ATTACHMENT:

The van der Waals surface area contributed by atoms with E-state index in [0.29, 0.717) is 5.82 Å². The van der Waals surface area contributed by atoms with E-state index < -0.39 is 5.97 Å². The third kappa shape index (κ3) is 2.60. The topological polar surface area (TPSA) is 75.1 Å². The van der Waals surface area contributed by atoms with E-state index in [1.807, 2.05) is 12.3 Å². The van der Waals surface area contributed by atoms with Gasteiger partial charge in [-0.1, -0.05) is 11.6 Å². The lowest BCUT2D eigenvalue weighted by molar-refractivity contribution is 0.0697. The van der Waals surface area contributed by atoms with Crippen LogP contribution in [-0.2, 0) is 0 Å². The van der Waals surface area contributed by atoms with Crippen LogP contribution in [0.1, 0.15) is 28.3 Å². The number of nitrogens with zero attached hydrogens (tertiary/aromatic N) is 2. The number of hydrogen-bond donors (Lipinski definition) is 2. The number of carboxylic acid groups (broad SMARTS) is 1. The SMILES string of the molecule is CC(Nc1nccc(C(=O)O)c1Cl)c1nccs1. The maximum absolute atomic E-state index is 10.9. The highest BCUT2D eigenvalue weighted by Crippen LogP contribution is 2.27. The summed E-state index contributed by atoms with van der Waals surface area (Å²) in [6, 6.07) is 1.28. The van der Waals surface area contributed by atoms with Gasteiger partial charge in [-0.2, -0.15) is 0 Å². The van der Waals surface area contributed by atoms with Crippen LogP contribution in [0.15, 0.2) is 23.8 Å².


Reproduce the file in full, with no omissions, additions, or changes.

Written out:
The van der Waals surface area contributed by atoms with E-state index in [0.29, 0.717) is 5.82 Å². The van der Waals surface area contributed by atoms with E-state index < -0.39 is 5.97 Å². The third kappa shape index (κ3) is 2.60. The topological polar surface area (TPSA) is 75.1 Å². The van der Waals surface area contributed by atoms with E-state index in [1.807, 2.05) is 12.3 Å². The van der Waals surface area contributed by atoms with Gasteiger partial charge in [-0.1, -0.05) is 11.6 Å². The lowest BCUT2D eigenvalue weighted by molar-refractivity contribution is 0.0697. The van der Waals surface area contributed by atoms with Crippen LogP contribution in [-0.2, 0) is 0 Å². The van der Waals surface area contributed by atoms with Crippen LogP contribution in [0.1, 0.15) is 28.3 Å². The number of nitrogens with zero attached hydrogens (tertiary/aromatic N) is 2. The number of hydrogen-bond donors (Lipinski definition) is 2. The number of carboxylic acid groups (broad SMARTS) is 1. The SMILES string of the molecule is CC(Nc1nccc(C(=O)O)c1Cl)c1nccs1. The maximum absolute atomic E-state index is 10.9. The highest BCUT2D eigenvalue weighted by Crippen LogP contribution is 2.27. The summed E-state index contributed by atoms with van der Waals surface area (Å²) in [6, 6.07) is 1.28. The van der Waals surface area contributed by atoms with Gasteiger partial charge in [-0.2, -0.15) is 0 Å². The van der Waals surface area contributed by atoms with Crippen LogP contribution in [0.15, 0.2) is 23.8 Å².